Igor Resnianski, Petra Woodfull-Harris and James Litzelman at the 2018 National Conference of the Music Teachers National Association in Orlando, FL

One of the companies Bärenreiter probably owed this to was Theodore Front Musical Literature. Front, who had emigrated from Germany in the 1930s, had founded his business in Los Angeles in 1961; he used to make regular trips to Europe with a dozen specially made suitcases that he filled up with the publications of various publishing houses, including those of Bärenreiter Verlag, single-handedly bringing them to the U.S. However, it was Bärenreiter’s collaboration with George Sturm and Robert Walls that proved to be the decisive step towards marketing Bärenreiter’s editions more intensely in the States. In 1980, Sturm became Bärenreiter’s consultant on all issues concerning U.S. copyright, visiting opera houses and orchestras and editing the magazine MadAminA!, which was instrumental in promoting orchestral and stage works. It was Sturm who introduced Bärenreiter to Bob Walls and his company Foreign Music Distributors (F.M.D.), with whom Bärenreiter signed a distribution contract in 1984. Walls made it easier for American music dealers to get hold of Bärenreiter editions, thus ensuring a greater visibility and wider distribution of Bärenreiter’s titles in the United States. The English catalogues and product directories produced by Walls played a key role in this process. In 1986, at Walls’ instigation, a very successful piano reduction of Handel’s Messiah was published with the text underlay solely in English, and a year later an edition of Mozart’s piano sonatas with an exclusively English-language cover and preface followed – a sign of Bärenreiter’s increasingly international orientation and a milestone in the development towards multilingualism as standard in all Bärenreiter editions. A good ten years later, the model of exclusive foreign representation had had its day; Walls decided to give up wholesale trade and specialise in the distribution of orchestral material instead. The contract with F.M.D. was terminated in 1996, and from that point onwards it proved more advantageous for Bärenreiter to serve the North American music market directly from Kassel.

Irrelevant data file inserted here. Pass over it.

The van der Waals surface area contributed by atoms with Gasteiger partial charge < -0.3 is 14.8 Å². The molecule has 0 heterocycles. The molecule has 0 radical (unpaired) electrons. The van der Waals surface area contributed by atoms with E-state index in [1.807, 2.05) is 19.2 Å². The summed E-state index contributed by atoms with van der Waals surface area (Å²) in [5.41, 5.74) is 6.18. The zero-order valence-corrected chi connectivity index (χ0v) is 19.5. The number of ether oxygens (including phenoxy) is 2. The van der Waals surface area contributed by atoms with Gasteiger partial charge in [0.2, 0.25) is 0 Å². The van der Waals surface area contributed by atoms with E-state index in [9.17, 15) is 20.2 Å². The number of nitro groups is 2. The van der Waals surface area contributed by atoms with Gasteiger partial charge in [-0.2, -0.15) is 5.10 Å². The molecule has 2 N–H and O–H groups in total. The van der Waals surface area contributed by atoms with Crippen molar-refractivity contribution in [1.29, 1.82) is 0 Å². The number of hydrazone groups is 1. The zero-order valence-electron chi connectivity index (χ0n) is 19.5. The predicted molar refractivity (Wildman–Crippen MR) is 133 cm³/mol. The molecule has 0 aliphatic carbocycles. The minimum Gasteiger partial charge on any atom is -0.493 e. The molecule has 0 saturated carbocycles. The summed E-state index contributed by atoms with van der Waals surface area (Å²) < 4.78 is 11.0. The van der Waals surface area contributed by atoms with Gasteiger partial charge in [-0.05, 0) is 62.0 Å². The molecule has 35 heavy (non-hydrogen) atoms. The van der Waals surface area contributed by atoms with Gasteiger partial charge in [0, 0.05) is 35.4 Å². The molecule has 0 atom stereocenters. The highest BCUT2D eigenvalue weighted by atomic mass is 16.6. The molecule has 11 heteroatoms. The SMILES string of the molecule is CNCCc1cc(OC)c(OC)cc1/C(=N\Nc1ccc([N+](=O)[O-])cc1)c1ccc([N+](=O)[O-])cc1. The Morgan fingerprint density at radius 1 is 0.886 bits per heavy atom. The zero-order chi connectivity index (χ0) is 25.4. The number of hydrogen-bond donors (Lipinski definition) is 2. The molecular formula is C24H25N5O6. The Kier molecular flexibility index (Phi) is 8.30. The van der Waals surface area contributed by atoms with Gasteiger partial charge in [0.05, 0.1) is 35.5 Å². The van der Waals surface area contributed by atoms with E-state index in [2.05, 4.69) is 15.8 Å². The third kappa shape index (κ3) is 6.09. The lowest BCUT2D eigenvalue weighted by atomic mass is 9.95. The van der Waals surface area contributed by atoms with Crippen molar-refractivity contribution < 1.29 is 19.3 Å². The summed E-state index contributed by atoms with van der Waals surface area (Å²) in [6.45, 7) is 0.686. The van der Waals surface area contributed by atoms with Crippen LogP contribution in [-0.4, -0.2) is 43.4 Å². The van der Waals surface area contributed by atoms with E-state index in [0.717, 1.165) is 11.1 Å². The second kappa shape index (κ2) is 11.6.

International marketing and sales